Project Session Target figure confused by cut and paste

I may be wrong, but I set up a Project Session target and found that moving text between scenes by cut and paste really confused the word count figure of the Session Target and I ended up with a meaningless figure. Did I do something wrong?

Mike

Nothing wrong, but if you paste text in then it will get added to the session count, and if you cut paste it will get taken away from the session count - Scrivener has no way of knowing the difference between cutting and pasting and typing and deleting.
All the best,
Keith

Thanks Keith. I hadn’t come across or ticked “allow negatives” and I cut and pasted a piece that was more than the number of words I’d written in the session which messed up the statistics.

Cheers

Mike

Hi Keith

I am loving the intraday persistence of 2.0.5’s session targets. Very helpful.

I wonder if at some point you would consider increasing granularity on the way Scrivener tallies progress against the targets. For example, the point raised in this message thread.

It would be great to see the total progress broken down into three pieces: additions, deletions, and net.
On days when I write 1,000 words but delete 700 from somewhere else, the progress tracker will only show me the net addition of 300 words.

If Scrivener tracked additions and deletions separately and allowed me to see this, even though the net was listed as 300 I could see that I’d done 1,000 words that day and that I had been productive.

In the longer term, I’d love to see Scrivener track and record the progress (against session targets) on a daily basis that I could look at, maybe in Outliner-type format, maybe in graph-format, so that I could understand my productivity over the course of weeks and months and look for patterns or insights.

Thanks for listening.

Cheers
-mpuk

Hi,

I’m afraid it’s a fat “no” to all of that, sorry. :slight_smile: I don’t think tracking targets over time really falls into Scrivener’s remit - a spreadsheet would be better suited to that.

As for granularity, there’s just no sensible way of distinguishing deletions and additions properly. It might seem clear cut: you delete a 200-word passage - that’s different to typing 1,000 new words, so surely it can be distinguished? But not so. Consider what happens as you type - often you will hit backspace, or rephrase a sentence and so on. There is no way from a technical standpoint of telling the difference between deleting a 200-word passage and deleting a word from a sentence you are composing, other than volume, which is no indication, really. So any such breakdown would be misleading at best.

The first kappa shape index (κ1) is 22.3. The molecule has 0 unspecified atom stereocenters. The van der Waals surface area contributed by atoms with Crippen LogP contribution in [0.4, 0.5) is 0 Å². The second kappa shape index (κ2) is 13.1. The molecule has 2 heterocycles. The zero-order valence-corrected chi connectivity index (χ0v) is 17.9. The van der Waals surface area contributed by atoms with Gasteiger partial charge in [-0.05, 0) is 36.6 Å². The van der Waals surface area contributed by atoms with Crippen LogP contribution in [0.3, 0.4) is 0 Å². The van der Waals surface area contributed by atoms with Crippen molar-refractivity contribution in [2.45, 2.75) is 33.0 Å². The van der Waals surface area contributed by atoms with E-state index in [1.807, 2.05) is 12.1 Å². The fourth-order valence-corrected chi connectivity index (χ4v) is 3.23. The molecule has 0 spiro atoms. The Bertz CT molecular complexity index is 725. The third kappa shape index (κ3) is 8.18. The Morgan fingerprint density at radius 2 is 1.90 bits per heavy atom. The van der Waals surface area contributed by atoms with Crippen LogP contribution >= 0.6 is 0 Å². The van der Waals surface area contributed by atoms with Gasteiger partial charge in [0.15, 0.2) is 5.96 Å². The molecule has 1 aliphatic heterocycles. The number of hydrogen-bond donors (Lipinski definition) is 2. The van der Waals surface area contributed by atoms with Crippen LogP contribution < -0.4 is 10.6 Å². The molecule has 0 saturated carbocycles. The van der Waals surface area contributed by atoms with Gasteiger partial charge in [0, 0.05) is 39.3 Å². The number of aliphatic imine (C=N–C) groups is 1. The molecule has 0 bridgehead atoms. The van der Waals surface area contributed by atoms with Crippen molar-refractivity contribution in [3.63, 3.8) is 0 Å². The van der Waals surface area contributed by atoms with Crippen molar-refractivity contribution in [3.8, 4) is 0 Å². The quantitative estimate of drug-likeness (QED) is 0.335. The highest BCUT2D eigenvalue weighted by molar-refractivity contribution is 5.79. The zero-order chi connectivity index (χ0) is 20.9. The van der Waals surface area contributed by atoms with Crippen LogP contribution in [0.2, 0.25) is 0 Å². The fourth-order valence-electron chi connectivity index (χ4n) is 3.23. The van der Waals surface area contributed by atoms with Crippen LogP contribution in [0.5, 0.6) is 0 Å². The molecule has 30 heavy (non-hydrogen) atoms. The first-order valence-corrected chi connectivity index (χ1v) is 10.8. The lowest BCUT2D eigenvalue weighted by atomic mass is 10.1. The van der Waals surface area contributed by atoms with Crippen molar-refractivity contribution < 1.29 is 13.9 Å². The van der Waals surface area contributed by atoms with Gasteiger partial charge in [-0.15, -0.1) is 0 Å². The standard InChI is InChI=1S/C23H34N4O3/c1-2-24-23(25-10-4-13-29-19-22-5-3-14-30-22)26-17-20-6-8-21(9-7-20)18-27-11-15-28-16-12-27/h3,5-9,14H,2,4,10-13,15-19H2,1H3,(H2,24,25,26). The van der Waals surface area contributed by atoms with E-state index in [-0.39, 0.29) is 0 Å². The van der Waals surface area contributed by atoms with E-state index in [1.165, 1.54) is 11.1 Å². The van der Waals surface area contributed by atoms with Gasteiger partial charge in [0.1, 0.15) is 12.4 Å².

All the best,
Keith

Hi Keith,

Yeah. I like that idea too. It’s hard to feel you’ve accomplished anything when only the net figure for the day is shown and you’ve deleted a lot of text. But, in practice, I’m wondering how possible it is to actually separate the additions and the deletions.

Mike

Hi Keith,
Sorry, I didn’t see your reply for some reason. Cut and paste add their own problems to the impossible task. What I’m trying to do is check the word count for any block of text I’m about to delete, mentally adding that to the sessions count for the day.

Mike

It would be possible to add an option that doesn’t count deletions at all, but I think that would confuse many, too, especially those using characters instead of words (as many in Europe do): every typo and correction would boost the count. But the same for any first letter typo of a word: type a letter at the start of a word and the word count goes up by one; delete that letter and it goes down, type another letter and it goes back up. Without counting deletions, every time you had to correct a typo at the start of a word, it would get counted as two words; judging by the number of typos or changes I make as I type, I think this could quickly render counting only additions pretty much meaningless, reporting that you’ve typed many more words than you actually have…

All the best,
Keith

I’m not sure how Scrivener would be able to tell which deletions constitute “progress.” Especially since not all users measure progress in the same way.

For instance, if my ultimate goal is to produce an article that’s 3000 words long, cutting 600 words is a very clear step backward from that target. But if my ultimate goal is to write 1000 new words in a day, cutting 600 words is neutral. If I simply want to spend two hours editing, deletions are just as much “progress” as additions are. I have no idea how Scrivener would incorporate all of these options in any kind of a coherent interface.

Katherine

I agree – there is complexity. Complexity being the mother to both simplicity and sophistication. Technical issues aside, there could be as many ways of measuring “progress” as there are Scrivener users.

What I’m saying is that with finer detail tracked and presented in the category of word count it would allow each of us, whatever word-standard of progress we rely on, to get a measurement closer to the mark. As Keith noted, this would be particularly tricky if a user measured progress in terms of characters.

Cheers
-mpuk